This never swayed me from deeply caring about her well-being though, and this was definitely because of the characterization of Joel. A man suffering from an immense loss two decades ago, Joel went from a smuggler with a dirty past to a character seeking redemption in a way that compelled me to follow his story. This gradual regression from base survival back to fatherhood was artfully done, but at all times is the player thankful for Joel’s dark past and the skills that he learned from them. The duality in personality quirks worked for Joel in this instance, his gruff exterior combined with his Texan charm and (rare) hospitality. As players, we are in stark favor of the brutality he uses in every situation, and even in the ending sequence, we are steered to support his choice in how to take care of Ellie.
Depth of Theme and Thematic Reach
Redemption and hope in a world devoid of human decency is going to be the most recognizable theme in the story, and its depth and breadth reaches through every action the player takes. Ellie is Joel’s chance to live a life that his daughter would have wanted him to live, and the more he realizes this, the more brutal and protective he is of her. There is a marked shift in the combat system after the player meets Henry and Sam: more bullets and shivs will be used, and while there are more ways to sneak around infected, there are much less ways to sneak around humans. Ellie is Joel’s only human interaction throughout most of the game, while his interaction with virtually every other human in the game is met with contention and violence. This building of human decency for one person while slowly losing that ability for others will play out extremely well if Naughty Dog ever decides to make a sequel.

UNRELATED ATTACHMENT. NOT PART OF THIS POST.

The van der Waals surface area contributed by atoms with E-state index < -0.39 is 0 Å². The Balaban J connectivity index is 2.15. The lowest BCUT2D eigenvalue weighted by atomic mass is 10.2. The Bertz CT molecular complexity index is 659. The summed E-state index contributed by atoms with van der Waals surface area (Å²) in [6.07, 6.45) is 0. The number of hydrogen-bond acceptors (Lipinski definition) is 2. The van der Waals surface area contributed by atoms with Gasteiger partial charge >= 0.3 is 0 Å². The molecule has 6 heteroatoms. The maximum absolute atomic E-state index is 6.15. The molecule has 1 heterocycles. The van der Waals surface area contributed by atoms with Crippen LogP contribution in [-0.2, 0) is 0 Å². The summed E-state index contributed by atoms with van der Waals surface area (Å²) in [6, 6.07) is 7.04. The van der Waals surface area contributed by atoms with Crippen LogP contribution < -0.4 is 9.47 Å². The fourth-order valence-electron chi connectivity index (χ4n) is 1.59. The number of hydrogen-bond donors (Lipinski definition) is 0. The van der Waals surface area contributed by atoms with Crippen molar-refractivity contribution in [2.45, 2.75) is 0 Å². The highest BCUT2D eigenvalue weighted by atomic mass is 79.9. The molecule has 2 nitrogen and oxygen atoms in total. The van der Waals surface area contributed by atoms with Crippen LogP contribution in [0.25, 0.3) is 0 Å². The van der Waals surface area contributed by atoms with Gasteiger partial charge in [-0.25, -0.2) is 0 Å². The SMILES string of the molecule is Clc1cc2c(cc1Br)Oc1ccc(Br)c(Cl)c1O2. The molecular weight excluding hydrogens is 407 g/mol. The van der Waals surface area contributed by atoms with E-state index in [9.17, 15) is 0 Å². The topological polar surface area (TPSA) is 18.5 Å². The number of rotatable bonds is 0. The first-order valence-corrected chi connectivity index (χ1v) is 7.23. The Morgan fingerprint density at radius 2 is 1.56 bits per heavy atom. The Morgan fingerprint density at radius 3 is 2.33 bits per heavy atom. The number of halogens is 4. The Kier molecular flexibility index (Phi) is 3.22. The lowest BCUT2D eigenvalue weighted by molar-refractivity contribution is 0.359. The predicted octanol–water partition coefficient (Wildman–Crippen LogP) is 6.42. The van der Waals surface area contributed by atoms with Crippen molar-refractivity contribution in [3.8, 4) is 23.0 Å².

Utilization of the Video Game Medium
Viewing the story inactively, as if it were a film or a television show, would have definitely not had the same emotional impact that playing through a game has. The idea of scarcity had a lot to do with this; I rejoiced whenever I found more than two bullets, and there were many times that an encounter would have gone a lot smoother if I had a quarter of a scrap of paper. But at first, I thought “I need more items to protect myself,” while I searched drawers for alcohol bottles or anything sharp. Once I started building an emotional attachment with Ellie, while utilizing my personal brand of brutality, that thinking became “I need more item to protect us”. This shift would have never been experienced if I was watching two people act this out on screen, but by being immersed in the situation as the character, it led me to care more deeply about their plight.
This game made me emotionally involved, manipulating my feelings in a way that many forms of storytelling have not. I didn’t just want to finish it, but I felt like it was a duty to finish, to see these characters through until the end for better or for worse. With a cohesive narrative built around a sadly beautiful backdrop, I can definitely see Naughty Dog producing anniversary editions, supplements, and sequels of this game in the years to come. I would be surprised if this didn’t build the following that a game like Halo or The Legend of Zelda has, and it is hands-down one of my favorite games that I have ever played.
Naughty Dog has some great titles to build off of, and were well-rewarded to take a risk on another zombie-esque product while the gaming industry is saturated with them. It sold 1.3 million copies in just its first week, and that number was up to almost three-and-a-half million after three weeks. A sequel is “in talks” right now, as long as there is an “interesting story” to tell, but I can’t fathom Naughty Dog never revisiting the The Last of Us universe ever again.